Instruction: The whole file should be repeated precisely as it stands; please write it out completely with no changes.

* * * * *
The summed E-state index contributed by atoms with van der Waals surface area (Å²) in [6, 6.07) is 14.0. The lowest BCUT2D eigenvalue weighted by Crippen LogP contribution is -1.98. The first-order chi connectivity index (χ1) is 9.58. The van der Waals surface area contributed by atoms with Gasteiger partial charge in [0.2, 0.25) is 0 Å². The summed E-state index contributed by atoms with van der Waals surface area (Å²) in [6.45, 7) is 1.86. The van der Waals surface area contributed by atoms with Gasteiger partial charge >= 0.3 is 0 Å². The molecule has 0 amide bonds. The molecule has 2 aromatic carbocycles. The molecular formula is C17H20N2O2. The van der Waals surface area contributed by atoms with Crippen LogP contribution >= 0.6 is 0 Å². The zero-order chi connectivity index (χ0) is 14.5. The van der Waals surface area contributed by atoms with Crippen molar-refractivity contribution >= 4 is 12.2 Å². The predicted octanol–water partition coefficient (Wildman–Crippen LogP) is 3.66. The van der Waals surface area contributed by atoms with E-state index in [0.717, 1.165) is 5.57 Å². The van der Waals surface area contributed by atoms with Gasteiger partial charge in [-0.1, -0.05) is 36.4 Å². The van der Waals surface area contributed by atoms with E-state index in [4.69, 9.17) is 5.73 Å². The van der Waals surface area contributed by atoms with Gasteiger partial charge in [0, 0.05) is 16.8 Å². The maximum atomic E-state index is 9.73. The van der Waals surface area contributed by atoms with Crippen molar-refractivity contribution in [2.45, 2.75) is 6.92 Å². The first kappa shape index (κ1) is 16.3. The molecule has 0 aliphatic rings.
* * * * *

The summed E-state index contributed by atoms with van der Waals surface area (Å²) in [6, 6.07) is 14.0. The lowest BCUT2D eigenvalue weighted by Crippen LogP contribution is -1.98. The first-order chi connectivity index (χ1) is 9.58. The van der Waals surface area contributed by atoms with Gasteiger partial charge in [0.2, 0.25) is 0 Å². The summed E-state index contributed by atoms with van der Waals surface area (Å²) in [6.45, 7) is 1.86. The van der Waals surface area contributed by atoms with Gasteiger partial charge >= 0.3 is 0 Å². The molecule has 0 amide bonds. The molecule has 2 aromatic carbocycles. The molecular formula is C17H20N2O2. The van der Waals surface area contributed by atoms with Crippen LogP contribution >= 0.6 is 0 Å². The zero-order chi connectivity index (χ0) is 14.5. The van der Waals surface area contributed by atoms with Crippen molar-refractivity contribution >= 4 is 12.2 Å². The predicted octanol–water partition coefficient (Wildman–Crippen LogP) is 3.66. The van der Waals surface area contributed by atoms with E-state index in [0.717, 1.165) is 5.57 Å². The van der Waals surface area contributed by atoms with Gasteiger partial charge in [-0.1, -0.05) is 36.4 Å². The van der Waals surface area contributed by atoms with E-state index in [4.69, 9.17) is 5.73 Å². The van der Waals surface area contributed by atoms with Gasteiger partial charge in [0, 0.05) is 16.8 Å². The maximum atomic E-state index is 9.73. The van der Waals surface area contributed by atoms with Crippen molar-refractivity contribution in [2.45, 2.75) is 6.92 Å². The first kappa shape index (κ1) is 16.3. The molecule has 0 aliphatic rings.